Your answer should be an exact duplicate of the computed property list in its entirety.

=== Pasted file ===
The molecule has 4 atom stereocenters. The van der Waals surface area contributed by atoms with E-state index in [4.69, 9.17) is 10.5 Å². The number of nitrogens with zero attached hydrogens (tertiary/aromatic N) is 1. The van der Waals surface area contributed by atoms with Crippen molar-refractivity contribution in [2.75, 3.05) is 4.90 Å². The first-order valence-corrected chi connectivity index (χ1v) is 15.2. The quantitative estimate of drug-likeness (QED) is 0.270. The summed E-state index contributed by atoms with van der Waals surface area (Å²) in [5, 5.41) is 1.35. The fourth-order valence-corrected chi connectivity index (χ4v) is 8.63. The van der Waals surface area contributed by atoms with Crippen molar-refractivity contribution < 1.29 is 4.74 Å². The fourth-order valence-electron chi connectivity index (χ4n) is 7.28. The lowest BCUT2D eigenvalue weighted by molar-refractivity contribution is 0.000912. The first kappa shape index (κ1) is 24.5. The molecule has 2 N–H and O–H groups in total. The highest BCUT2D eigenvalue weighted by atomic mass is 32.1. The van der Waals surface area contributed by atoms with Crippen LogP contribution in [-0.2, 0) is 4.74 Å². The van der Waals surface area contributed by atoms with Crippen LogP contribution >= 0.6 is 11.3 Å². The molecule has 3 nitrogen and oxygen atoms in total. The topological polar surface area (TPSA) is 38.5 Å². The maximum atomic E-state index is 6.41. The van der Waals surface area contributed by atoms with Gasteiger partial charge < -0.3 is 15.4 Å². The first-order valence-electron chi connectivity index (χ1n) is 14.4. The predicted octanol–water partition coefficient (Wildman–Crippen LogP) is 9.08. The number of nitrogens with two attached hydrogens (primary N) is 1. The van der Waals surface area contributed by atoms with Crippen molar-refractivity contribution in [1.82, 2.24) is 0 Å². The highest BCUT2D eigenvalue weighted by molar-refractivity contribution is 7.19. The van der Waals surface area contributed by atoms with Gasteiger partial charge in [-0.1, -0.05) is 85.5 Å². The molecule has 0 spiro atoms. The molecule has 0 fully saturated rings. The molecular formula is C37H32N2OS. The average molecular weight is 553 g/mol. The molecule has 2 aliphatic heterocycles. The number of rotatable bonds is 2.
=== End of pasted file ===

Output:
The molecule has 4 atom stereocenters. The van der Waals surface area contributed by atoms with E-state index in [4.69, 9.17) is 10.5 Å². The number of nitrogens with zero attached hydrogens (tertiary/aromatic N) is 1. The van der Waals surface area contributed by atoms with Crippen molar-refractivity contribution in [2.75, 3.05) is 4.90 Å². The first-order valence-corrected chi connectivity index (χ1v) is 15.2. The quantitative estimate of drug-likeness (QED) is 0.270. The summed E-state index contributed by atoms with van der Waals surface area (Å²) in [5, 5.41) is 1.35. The fourth-order valence-corrected chi connectivity index (χ4v) is 8.63. The van der Waals surface area contributed by atoms with Crippen molar-refractivity contribution < 1.29 is 4.74 Å². The fourth-order valence-electron chi connectivity index (χ4n) is 7.28. The lowest BCUT2D eigenvalue weighted by molar-refractivity contribution is 0.000912. The first kappa shape index (κ1) is 24.5. The molecule has 2 N–H and O–H groups in total. The highest BCUT2D eigenvalue weighted by atomic mass is 32.1. The van der Waals surface area contributed by atoms with Crippen LogP contribution in [-0.2, 0) is 4.74 Å². The van der Waals surface area contributed by atoms with Crippen LogP contribution >= 0.6 is 11.3 Å². The molecule has 3 nitrogen and oxygen atoms in total. The topological polar surface area (TPSA) is 38.5 Å². The maximum atomic E-state index is 6.41. The van der Waals surface area contributed by atoms with Gasteiger partial charge < -0.3 is 15.4 Å². The first-order valence-electron chi connectivity index (χ1n) is 14.4. The predicted octanol–water partition coefficient (Wildman–Crippen LogP) is 9.08. The number of nitrogens with two attached hydrogens (primary N) is 1. The van der Waals surface area contributed by atoms with Crippen molar-refractivity contribution in [1.82, 2.24) is 0 Å². The highest BCUT2D eigenvalue weighted by molar-refractivity contribution is 7.19. The van der Waals surface area contributed by atoms with Gasteiger partial charge in [-0.1, -0.05) is 85.5 Å². The molecule has 0 spiro atoms. The molecule has 0 fully saturated rings. The molecular formula is C37H32N2OS. The average molecular weight is 553 g/mol. The molecule has 2 aliphatic heterocycles. The number of rotatable bonds is 2.